Sunday, February 24, 2013

Lon Johnson elected new MDP chair after a tense and spirited convention

I spent yesterday at the Michigan Democratic Party (MDP) Convention, which is why I posted nothing after midnight.  I have my own observations, but I'll let the media have their say first, beginning with this video report from WOOD-TV.

Mark Brewer on Saturday withdrew from the race for party chairman at the state Democratic Party convention in Detroit. He said he wishes challenger Lon Johnson all the best.

Brewer announced his decision to thousands of delegates rather than continue an uphill climb to retain his seat after unions and Michigan's Democratic congressional delegation got behind Johnson. Brewer said he wishes Johnson all the best.
I was sitting in the front rows when this happened.  I was both surprised and relieved, surprised because Brewer had given all the signs of fighting up to the bitter end, relieved because it got me the result I wanted deep down without leading to conflict and inflaming old wounds.  Instead, the MDP could say nice things about both Brewer and Johnson while looking forward to a better era, at least for now.

Speaking of old wounds, the Detroit Free Press included the airing of old grievances at caucus meeting I attended, one that began the night before.
A nasty credentials fight Friday night went Johnson’s way, but it burst into a heated exchange Saturday between U.S. Rep. Sander Levin, D-Royal Oak and a Johnson supporter, and Ed Bruley, Macomb County Democratic Party chairman and a Brewer supporter.

Levin accused the Brewer camp of lying and Bruley said the UAW was muscling its way into sustained power by rigging the rules.

“It’s not fair when a major organization wants to dominate so heavily that they change the rules because they have the votes at a particular meeting,” Bruley said.

With Brewer’s entourage playing bagpipes outside the 9th congressional caucus meeting, Levin delivered a blistering rebuke.

“Don’t give me this damned stuff about changing the rules,” Levin said. “The rules says you don’t have to pay in order to be a member of this party. We don’t have a poll tax in this party.”

After the shouting died down, Levin called for unity in the party, but one of Brewer’s supporters shouted, “It’s too late.”
I had no idea about the fight between Bruley and Levin the night before, but it explains what I witnessed, which went beyond an argument between Bruley and Levin to one between Bruley and Macomb County Executive Mark Hackel.  Hackel recounted how Brewer did not support him for Sheriff or County Executive the first times he ran for both offices, which led to an angry rebuttal from Bruley.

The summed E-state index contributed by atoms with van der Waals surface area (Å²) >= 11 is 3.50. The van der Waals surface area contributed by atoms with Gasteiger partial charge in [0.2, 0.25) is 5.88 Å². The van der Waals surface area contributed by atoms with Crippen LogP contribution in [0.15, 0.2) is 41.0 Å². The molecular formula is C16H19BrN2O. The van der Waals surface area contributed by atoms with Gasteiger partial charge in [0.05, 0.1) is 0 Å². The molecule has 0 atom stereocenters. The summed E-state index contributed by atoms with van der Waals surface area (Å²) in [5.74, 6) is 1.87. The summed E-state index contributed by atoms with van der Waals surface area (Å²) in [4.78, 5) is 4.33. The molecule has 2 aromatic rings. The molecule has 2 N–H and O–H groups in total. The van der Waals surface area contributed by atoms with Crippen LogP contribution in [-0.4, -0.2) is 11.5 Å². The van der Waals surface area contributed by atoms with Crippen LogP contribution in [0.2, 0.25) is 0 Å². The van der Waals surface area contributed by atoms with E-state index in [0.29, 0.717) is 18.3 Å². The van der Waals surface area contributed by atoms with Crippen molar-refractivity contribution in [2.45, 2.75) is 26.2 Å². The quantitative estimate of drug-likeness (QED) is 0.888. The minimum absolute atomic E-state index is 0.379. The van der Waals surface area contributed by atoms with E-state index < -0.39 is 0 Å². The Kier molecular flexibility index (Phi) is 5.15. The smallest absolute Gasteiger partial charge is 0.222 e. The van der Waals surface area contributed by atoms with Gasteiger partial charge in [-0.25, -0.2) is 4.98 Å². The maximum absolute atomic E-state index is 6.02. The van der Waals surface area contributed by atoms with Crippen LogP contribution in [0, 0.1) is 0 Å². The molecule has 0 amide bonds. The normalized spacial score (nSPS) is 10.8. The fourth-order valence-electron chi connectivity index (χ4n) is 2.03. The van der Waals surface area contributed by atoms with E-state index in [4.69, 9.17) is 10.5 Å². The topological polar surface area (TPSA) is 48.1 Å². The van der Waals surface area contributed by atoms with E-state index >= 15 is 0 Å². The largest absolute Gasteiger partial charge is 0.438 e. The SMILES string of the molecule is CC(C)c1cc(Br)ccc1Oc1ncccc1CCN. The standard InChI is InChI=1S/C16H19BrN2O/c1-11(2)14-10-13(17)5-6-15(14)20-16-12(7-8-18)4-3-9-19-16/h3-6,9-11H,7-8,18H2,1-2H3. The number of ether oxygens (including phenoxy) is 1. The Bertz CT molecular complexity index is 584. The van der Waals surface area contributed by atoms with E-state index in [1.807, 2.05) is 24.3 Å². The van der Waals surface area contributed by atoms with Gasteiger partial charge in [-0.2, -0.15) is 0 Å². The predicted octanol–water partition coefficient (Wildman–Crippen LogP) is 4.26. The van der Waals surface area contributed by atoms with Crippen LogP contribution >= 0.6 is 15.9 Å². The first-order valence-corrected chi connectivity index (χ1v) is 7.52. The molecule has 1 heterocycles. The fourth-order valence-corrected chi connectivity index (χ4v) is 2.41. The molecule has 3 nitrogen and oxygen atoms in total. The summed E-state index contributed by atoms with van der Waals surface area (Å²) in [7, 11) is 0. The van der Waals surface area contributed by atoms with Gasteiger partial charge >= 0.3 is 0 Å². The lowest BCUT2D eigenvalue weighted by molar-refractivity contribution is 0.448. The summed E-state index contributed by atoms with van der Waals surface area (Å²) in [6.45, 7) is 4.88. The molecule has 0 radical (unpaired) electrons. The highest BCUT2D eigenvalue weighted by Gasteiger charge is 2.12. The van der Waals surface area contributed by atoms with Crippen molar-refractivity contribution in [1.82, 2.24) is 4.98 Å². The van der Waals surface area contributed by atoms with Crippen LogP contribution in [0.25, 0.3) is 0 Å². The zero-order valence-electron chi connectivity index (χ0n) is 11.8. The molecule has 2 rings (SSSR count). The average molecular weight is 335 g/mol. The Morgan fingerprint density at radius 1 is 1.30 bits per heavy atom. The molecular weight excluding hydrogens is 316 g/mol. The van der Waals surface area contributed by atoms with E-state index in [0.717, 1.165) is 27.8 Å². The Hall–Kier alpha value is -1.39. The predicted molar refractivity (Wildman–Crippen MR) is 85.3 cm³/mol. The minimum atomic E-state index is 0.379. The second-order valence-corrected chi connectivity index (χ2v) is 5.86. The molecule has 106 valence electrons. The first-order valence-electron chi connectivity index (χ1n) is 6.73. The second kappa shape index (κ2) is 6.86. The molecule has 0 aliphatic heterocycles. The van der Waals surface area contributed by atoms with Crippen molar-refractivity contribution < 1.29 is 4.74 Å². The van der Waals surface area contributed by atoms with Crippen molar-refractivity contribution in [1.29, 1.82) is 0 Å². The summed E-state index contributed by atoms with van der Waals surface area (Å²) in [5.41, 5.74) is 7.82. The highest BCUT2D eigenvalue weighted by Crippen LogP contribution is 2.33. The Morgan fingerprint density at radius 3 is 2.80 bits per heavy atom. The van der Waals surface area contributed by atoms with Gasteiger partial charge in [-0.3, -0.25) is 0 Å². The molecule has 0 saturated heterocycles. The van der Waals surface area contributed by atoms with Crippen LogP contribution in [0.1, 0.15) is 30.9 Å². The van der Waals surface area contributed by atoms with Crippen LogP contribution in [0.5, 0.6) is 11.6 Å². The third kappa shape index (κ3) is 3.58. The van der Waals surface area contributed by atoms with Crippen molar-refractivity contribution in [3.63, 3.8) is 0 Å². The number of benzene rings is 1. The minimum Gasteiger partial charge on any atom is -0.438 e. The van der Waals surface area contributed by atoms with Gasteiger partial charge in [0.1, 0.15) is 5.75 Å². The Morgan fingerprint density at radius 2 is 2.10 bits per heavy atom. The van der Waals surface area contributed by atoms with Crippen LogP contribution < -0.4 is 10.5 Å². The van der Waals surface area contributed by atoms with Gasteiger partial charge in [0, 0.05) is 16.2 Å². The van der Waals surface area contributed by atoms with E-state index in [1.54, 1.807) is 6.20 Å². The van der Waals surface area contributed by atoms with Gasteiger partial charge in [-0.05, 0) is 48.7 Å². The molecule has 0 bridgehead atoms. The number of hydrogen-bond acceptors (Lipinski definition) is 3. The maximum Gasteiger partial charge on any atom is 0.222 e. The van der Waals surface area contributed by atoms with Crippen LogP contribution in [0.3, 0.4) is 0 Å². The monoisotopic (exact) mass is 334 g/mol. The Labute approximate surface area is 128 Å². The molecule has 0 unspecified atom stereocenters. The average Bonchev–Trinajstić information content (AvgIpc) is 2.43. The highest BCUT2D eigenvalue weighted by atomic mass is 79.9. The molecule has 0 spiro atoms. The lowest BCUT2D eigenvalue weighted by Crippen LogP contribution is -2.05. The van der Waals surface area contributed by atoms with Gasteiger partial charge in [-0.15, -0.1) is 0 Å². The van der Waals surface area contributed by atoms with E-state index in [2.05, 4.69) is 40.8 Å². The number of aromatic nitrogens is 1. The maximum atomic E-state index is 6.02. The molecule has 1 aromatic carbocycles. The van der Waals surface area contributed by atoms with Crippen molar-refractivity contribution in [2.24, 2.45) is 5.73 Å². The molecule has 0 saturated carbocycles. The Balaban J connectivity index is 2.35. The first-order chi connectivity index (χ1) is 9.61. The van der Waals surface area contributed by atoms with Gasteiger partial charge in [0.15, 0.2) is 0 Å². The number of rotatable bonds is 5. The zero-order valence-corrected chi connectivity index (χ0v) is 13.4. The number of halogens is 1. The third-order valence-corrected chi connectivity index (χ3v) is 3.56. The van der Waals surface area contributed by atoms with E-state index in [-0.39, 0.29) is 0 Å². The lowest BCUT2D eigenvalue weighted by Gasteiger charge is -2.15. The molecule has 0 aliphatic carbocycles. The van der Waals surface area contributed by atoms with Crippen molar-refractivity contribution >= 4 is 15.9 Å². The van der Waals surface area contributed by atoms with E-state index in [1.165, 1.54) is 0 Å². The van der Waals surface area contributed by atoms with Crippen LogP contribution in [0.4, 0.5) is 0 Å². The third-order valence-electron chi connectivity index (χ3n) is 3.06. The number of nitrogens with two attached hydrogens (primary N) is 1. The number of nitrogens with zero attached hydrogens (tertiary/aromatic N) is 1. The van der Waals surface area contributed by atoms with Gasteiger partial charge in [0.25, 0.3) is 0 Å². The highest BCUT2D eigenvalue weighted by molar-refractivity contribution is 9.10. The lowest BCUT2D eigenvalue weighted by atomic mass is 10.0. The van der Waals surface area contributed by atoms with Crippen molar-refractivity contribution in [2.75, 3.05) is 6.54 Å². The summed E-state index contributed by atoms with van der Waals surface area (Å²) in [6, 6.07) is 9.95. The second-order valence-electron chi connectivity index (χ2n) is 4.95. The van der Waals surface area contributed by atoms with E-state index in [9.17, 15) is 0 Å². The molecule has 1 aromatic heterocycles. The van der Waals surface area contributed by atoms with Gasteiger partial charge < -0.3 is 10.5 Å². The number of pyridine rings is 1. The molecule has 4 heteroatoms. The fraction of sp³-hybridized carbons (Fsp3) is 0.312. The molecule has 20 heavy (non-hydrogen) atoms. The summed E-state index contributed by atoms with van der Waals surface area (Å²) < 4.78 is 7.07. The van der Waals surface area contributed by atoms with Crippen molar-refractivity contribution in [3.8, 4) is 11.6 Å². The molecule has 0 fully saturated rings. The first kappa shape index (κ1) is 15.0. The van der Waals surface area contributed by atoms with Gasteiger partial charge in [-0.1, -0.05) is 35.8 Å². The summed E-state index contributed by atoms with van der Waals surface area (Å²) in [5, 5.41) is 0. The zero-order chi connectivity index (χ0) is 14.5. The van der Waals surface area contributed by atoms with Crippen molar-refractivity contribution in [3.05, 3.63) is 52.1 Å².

This altercation explains why I was relieved that Brewer withdrew, as all these grudges against Brewer that have accumulated over the past 18 years would have erupted on the floor.  It's bad enough hearing the that leader of Macomb County's Democratic Party had issues with the County Executive and the Democratic U.S. Representative for his county; I didn't need to hear more.  I learned enough to conclude that not only is all politics local, it's personal, too.

At least the MDP avoided a floor fight and adjourned early.  The Republicans had a very closely contested election for their state party chair between Bobby Schostak and former State Board of Education candidate Todd Courser.  Schostak held on to his chairmanship by only 52% to Tea Party favorite Courser's 48%.  That was the good news, as much as someone relatively sane won.*  The bad news is that the convention supported Right to Work and changing the allocation of the state's electoral college votes.  However, neither of those is really a surprise.

*I concluded article on educational boards with a recommendation.
I recommend reading the City Pulse's endorsement editorial. It lists their favorite candidates from the top of the ticket to the bottom. The editorial writer is both mean and funny. I quoted some of the best lines both here and in Proposal endorsements of alternative weeklies favor change over status quo. They're both scathing and hilarious.
Here is what City Pulse had to say about Courser and his fellow Tea Party candidates.
But the nominations of fruit loop Jeff Sawka and what-can-I-run-for-today Rob Steele along with X-Files cast members Jeff Courser (Mulder) and Melanie Kurdys (Scully) is so frightening, we can understand why a voter would give up bothering to pick through this sad lot and go straight Democratic.
As I wrote, Schostak looks sane compared to his competition, who nearly won.

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